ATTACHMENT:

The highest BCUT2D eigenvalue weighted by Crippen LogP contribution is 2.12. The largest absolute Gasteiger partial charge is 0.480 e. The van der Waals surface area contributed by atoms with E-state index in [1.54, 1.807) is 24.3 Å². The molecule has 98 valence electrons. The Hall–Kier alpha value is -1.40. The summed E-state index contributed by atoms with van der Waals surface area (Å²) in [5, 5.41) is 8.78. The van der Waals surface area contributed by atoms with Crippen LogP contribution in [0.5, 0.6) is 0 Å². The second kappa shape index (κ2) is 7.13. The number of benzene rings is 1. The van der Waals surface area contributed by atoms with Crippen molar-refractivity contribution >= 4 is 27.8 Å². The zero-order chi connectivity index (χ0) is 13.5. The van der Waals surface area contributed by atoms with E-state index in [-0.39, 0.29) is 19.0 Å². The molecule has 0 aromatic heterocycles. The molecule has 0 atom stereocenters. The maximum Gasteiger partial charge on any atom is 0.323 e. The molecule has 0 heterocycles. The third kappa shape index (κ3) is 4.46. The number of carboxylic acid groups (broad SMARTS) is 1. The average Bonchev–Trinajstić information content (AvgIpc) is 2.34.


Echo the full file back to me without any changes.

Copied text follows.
The highest BCUT2D eigenvalue weighted by Crippen LogP contribution is 2.12. The largest absolute Gasteiger partial charge is 0.480 e. The van der Waals surface area contributed by atoms with E-state index in [1.54, 1.807) is 24.3 Å². The molecule has 98 valence electrons. The Hall–Kier alpha value is -1.40. The summed E-state index contributed by atoms with van der Waals surface area (Å²) in [5, 5.41) is 8.78. The van der Waals surface area contributed by atoms with Crippen LogP contribution in [0.5, 0.6) is 0 Å². The second kappa shape index (κ2) is 7.13. The number of benzene rings is 1. The van der Waals surface area contributed by atoms with Crippen molar-refractivity contribution >= 4 is 27.8 Å². The zero-order chi connectivity index (χ0) is 13.5. The van der Waals surface area contributed by atoms with E-state index in [-0.39, 0.29) is 19.0 Å². The molecule has 0 aromatic heterocycles. The molecule has 0 atom stereocenters. The maximum Gasteiger partial charge on any atom is 0.323 e. The molecule has 0 heterocycles. The third kappa shape index (κ3) is 4.46. The number of carboxylic acid groups (broad SMARTS) is 1. The average Bonchev–Trinajstić information content (AvgIpc) is 2.34.